I think, you know, because even though we worry about these, these adverse outcomes are extremely rare to be able to do a study and compare, you know, people who’ve had it and don’t they’re not in all fairness, there’s not been studies comparing ultrasound guided versus non ultrasound guided using all these different methods in terms of and that’s some of the pushback that some of the fairness and medicine have, you know, if you’re going to take an evidence-based approach. I think this is more of a common-sense approach to this versus evidence. I think for a lot of people, it does make sense. So, I’m just being a little bit of devil’s advocate.
Dr. Adam Weinfeld: We agree. Do you think that might turn out to be like that — that little joke about there’s never been a randomized, prospective study of the use of parachutes.
Dr. Johnny Franco: Yeah, exactly.
Dr. Chris Micallef: Parachutes versus…
Dr. Chris Micallef: I think I’m gonna put my parachute on if I’m jumping out of plane.
Dr. Johnny Franco: And exactly look, like you were saying about, you know, if it was your mom, like, for me, like after using the ultrasound, and when we first got it, you know, I was like, hey, you know, this seems like I’ve heard some people talk about it, I was like, I’m just gonna try it and see what it’s like. And then that’s how we got started. Once I’ve used it, like, for me, now, it would be hard to go back, because I just feel like the control that I have, they been able to visualize my own safety, but also think even how I’m able to shape and sculpt the butt, now when I can see exactly what I’m doing. I mean, it just doesn’t even make sense to be, you know, trying to do your artwork in the dark. You know, I mean, I know there’s some things you do like that, but yeah. Thoughts on that? I’m just trying to — to be fair, and give the full picture here.
Dr. Chris Micallef: No, I agree that the rate of adverse effects is exceedingly low. But certainly when it does occur, you know, it’s close to home. And, you know, this is a small community of plastic, you know, we are knit nationwide, we are a small community. And so, this certainly hits close to home anytime this happens. And so, but I agree, you know, there are a lot of practices that, of course, that you know, are hesitant in implementing ultrasound, but the on the, on the other side, you know, ultrasound as over the years has really become very cheap to implement these days. The technology has improved. But overall, getting the ultrasound these days are remarkably much cheaper. And like you said, it can be the size of your iPhone, a little bit bigger than your iPhone these days. It’s not a big, bulky thing, like we all trained on.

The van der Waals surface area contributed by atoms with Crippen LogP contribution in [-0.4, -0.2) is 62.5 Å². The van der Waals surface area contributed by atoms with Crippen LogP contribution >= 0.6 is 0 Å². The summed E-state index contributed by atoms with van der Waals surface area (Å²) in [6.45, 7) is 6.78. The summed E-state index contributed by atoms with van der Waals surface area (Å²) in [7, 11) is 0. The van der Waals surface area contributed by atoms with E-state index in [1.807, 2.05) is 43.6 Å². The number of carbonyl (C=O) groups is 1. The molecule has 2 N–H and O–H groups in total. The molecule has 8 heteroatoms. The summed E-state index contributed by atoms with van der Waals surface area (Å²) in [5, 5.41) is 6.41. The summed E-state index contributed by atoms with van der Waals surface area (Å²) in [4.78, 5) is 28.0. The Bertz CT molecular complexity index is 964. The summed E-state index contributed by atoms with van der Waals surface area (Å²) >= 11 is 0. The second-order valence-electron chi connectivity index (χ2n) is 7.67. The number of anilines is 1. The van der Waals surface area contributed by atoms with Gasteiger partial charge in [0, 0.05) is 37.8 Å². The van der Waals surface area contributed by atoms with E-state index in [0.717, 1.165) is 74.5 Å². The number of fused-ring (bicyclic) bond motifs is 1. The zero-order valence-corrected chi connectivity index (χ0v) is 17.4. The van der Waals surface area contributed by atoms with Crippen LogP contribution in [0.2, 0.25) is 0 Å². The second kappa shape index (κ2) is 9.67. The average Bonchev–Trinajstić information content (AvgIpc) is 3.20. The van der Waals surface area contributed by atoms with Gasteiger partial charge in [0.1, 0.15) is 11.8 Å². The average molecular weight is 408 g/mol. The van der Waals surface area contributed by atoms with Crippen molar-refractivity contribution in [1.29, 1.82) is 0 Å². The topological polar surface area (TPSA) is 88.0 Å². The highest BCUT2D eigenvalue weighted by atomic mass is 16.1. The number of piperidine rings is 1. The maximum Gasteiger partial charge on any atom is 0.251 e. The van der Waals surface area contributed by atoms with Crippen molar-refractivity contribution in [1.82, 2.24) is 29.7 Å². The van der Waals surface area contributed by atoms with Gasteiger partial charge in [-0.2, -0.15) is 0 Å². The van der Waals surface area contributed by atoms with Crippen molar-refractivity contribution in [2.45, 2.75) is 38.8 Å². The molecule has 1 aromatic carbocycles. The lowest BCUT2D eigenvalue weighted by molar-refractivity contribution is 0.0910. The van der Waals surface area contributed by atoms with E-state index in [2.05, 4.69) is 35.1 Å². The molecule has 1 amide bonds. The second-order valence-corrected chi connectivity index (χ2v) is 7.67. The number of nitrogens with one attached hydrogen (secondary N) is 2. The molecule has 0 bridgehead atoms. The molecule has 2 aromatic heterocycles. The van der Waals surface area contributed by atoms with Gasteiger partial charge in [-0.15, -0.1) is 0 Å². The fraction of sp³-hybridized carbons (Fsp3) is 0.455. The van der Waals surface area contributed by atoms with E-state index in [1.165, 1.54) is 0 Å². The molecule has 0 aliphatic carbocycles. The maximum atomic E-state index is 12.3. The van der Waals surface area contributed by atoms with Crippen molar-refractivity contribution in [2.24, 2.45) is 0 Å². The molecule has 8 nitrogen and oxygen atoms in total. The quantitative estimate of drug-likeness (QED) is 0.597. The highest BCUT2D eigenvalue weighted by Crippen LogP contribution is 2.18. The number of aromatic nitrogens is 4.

Dr. Adam Weinfeld: And getting down to sort of brass tax about it, how much how much is it going to cost if a practice wants to adopt this?
Dr. Johnny Franco: Honestly, most of us have an iPad or some type of smart tablet in our office already and then an ultrasound itself. And we get no financial benefits from them, we should we use a Clarus ultrasound and I want to say cost us about $3,000. So, it’s not a massive investment, I think it’s just making the idea and saying like, hey, being committed to it and, and is for people listening, and we have some more podcasts coming up on this. It’s not just for BBL. But that we’ve adopted this. Some of you seen it, watch us on Instagram, we’ve been doing this in the office, we have one in the office at all time in case we have any type of intravascular injection from facial filler other stuff, which again, is extraordinarily rare.
We actually had somebody referred to office that was done by somebody else in the community, they knew that we had this technology and used it and we’re able to treat their patient for them and improve them, actually quite rapidly.
Dr. Adam Weinfeld: And even though these are rare events, you know, the injecting into an artery within the face with fillers can lead to skin death. You know, we’ve kind of avoided discussing what can actually happen with a BBL. But, you know, there have been patients in Florida who have died. So, these are never events that we’re trying to prevent. So even though they’re exceedingly rare, I think when you’re thinking about how do you prevent a never event $3,000 and a little bit of extra training and time and/or for your first couple of cases, probably is a pretty safe investment, a pretty good ROI. And you know, again, for anyone in Austin, who’s a plastic surgeon and who’s doing this procedure and is not using ultrasound, again, I know that our practice would be very, you know, willing and open to make sure that we can — if you feel like it’s right, we can help education and experience not be an obstacle.